Palestinian children victims of Israeli abuse designed to coerce confessions
11 février 2015 - Defense for Children International Palestine, 11 février 2015
En 2014, les enfants palestiniens détenus par Israël ont été victimes d’abus visant à les forcer à passer aux aveux, selon les recherches de Defense for Children International Palestine.
An Israeli border guard detains a Palestinian boy near Al-Aqsa mosque compound in Jerusalem’s Old City on September 24, 2014.
Ramallah, February 9, 2015—Palestinian children detained by Israeli forces in the occupied West Bank last year fell victim to a pattern of abuse designed to coerce confessions, according to Defense for Children International Palestine research.
Among the most troubling experiences were prolonged periods of solitary confinement, a correctional tactic primarily reserved for adult prisoners—and, even then, only after they are convicted. In 2014, the average time an individual child spent in solitary confinement for interrogation purposes was 15 days, according to DCIP research. In one case, Israeli authorities kept a child in isolation for 26 total days.
Between 2012 and 2014, Israeli military, police and security agents held 54 Palestinian children in solitary confinement for interrogation purposes prior to charging them with any offense.
Data compiled by DCIP from 107 affidavits of Palestinian children, ages between 12 and 17, detained in 2014, showed the vast majority had to fend for themselves. Unlike their Israeli counterparts, Palestinian children have no right to be accompanied by a parent during an interrogation. In 93 percent of cases, children were deprived of legal counsel, and rarely informed of their rights, particularly their right against self-incrimination.
DCIP research shows that children arrive at Israeli interrogation centers blindfolded, bound and sleep deprived. More than three-quarters of child detainees endure some form of physical violence between the period of their arrest and interrogation, with half of them also strip searched.
Almost all children confess regardless of guilt to stop further abuse. In more than a quarter of the 2014 cases, children signed statements in Hebrew, a language they do not understand.
"The Israeli military detention system subjects Palestinian children to several days of prolonged interrogation and isolation with the apparent goal of obtaining a confession at all costs,” said Ayed Abu Eqtaish, Accountability Program director at DCIP. “The military courts admit these coerced confessions as evidence to convict these children in a complete mockery of due process and fair trial standards.”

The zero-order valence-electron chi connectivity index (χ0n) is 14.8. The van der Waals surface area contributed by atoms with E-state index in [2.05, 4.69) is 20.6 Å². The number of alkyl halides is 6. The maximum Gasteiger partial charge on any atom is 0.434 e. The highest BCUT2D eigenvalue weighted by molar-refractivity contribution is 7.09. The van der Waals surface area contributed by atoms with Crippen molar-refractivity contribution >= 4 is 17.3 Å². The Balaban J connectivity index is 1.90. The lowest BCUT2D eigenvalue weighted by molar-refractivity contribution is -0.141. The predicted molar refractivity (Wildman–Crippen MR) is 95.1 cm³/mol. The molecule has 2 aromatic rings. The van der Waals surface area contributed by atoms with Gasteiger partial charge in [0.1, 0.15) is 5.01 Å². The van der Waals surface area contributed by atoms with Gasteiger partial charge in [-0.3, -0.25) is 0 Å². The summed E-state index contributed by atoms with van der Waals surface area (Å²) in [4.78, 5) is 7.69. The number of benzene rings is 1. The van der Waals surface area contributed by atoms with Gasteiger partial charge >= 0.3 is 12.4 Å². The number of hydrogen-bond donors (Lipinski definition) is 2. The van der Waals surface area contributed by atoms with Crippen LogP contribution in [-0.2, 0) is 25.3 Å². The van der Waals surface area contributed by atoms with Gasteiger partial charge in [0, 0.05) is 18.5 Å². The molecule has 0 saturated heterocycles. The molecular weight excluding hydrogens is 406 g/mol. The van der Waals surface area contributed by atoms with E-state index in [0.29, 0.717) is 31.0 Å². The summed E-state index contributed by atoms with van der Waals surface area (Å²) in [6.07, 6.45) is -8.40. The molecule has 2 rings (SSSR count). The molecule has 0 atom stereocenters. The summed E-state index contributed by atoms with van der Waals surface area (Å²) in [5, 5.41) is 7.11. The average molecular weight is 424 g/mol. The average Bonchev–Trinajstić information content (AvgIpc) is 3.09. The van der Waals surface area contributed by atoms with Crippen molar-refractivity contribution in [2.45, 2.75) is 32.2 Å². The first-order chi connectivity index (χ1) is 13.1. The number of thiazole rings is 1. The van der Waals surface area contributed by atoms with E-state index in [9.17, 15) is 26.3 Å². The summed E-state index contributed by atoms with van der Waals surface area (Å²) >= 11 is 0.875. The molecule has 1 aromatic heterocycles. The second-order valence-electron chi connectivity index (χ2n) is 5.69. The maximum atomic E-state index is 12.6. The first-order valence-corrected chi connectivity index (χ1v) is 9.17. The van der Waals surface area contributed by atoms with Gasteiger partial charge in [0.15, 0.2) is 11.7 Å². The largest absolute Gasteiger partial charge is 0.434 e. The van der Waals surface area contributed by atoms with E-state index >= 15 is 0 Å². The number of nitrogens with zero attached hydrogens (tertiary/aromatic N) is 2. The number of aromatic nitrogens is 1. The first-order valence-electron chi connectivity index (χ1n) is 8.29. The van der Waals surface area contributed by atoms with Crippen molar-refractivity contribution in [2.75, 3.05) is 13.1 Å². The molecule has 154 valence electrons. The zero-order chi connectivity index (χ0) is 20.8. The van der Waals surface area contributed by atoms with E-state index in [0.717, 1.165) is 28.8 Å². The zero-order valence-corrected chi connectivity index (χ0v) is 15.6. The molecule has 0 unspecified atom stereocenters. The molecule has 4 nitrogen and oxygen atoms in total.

Israel is the only state to automatically and systematically prosecute children in military courts that lack basic standards of due process. Around 500 to 700 Palestinian children, some as young as 12, are arrested, detained and prosecuted in the Israeli military detention system each year. The majority of Palestinian child detainees are charged with throwing stones. No Israeli children come into contact with the military court system.
DCIP demands that Israeli authorities end night arrests, prohibit the use of solitary confinement, and ensure that evidence obtained by force or coercion during interrogations is excluded by the Israeli military courts. DCI-Palestine calls on Israeli authorities to allow access to legal counsel prior to interrogations and the presence of a parent during interrogations.
Impunity for violations was a significant obstacle in 2014 as DCIP filed nine complaints with Israeli authorities concerning the ill-treatment and torture of five children while in Israeli military detention. Not a single indictment has been issued against a perpetrator. Many Palestinian families refuse to file complaints for fear of retaliation or simply because they do not believe the system is fair or impartial.
Recent amendments to Israeli military laws concerning children have had little to no impact on their treatment during the critical 24 to 48 hours after an arrest, where most of the ill-treatment occurs at the hands of soldiers, policemen and interrogators.